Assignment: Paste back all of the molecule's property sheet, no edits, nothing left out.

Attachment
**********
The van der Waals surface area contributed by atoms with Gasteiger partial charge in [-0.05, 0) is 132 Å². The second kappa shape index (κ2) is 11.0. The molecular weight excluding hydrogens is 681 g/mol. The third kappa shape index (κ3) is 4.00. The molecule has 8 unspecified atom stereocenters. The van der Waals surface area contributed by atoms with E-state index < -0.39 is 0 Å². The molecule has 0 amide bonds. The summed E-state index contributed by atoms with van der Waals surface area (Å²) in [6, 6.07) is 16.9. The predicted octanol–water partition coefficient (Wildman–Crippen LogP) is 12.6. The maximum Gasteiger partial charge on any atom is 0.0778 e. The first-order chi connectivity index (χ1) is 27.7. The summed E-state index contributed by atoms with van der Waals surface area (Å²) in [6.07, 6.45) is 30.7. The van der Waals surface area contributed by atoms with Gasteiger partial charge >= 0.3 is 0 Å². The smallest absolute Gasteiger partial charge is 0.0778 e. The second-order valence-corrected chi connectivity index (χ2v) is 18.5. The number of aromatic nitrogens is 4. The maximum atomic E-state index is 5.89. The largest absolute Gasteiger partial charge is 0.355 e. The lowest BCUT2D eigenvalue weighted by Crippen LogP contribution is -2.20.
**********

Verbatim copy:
The van der Waals surface area contributed by atoms with Gasteiger partial charge in [-0.05, 0) is 132 Å². The second kappa shape index (κ2) is 11.0. The molecular weight excluding hydrogens is 681 g/mol. The third kappa shape index (κ3) is 4.00. The molecule has 8 unspecified atom stereocenters. The van der Waals surface area contributed by atoms with E-state index < -0.39 is 0 Å². The molecule has 0 amide bonds. The summed E-state index contributed by atoms with van der Waals surface area (Å²) in [6, 6.07) is 16.9. The predicted octanol–water partition coefficient (Wildman–Crippen LogP) is 12.6. The maximum Gasteiger partial charge on any atom is 0.0778 e. The first-order chi connectivity index (χ1) is 27.7. The summed E-state index contributed by atoms with van der Waals surface area (Å²) in [6.07, 6.45) is 30.7. The van der Waals surface area contributed by atoms with Gasteiger partial charge >= 0.3 is 0 Å². The smallest absolute Gasteiger partial charge is 0.0778 e. The second-order valence-corrected chi connectivity index (χ2v) is 18.5. The number of aromatic nitrogens is 4. The maximum atomic E-state index is 5.89. The largest absolute Gasteiger partial charge is 0.355 e. The lowest BCUT2D eigenvalue weighted by Crippen LogP contribution is -2.20.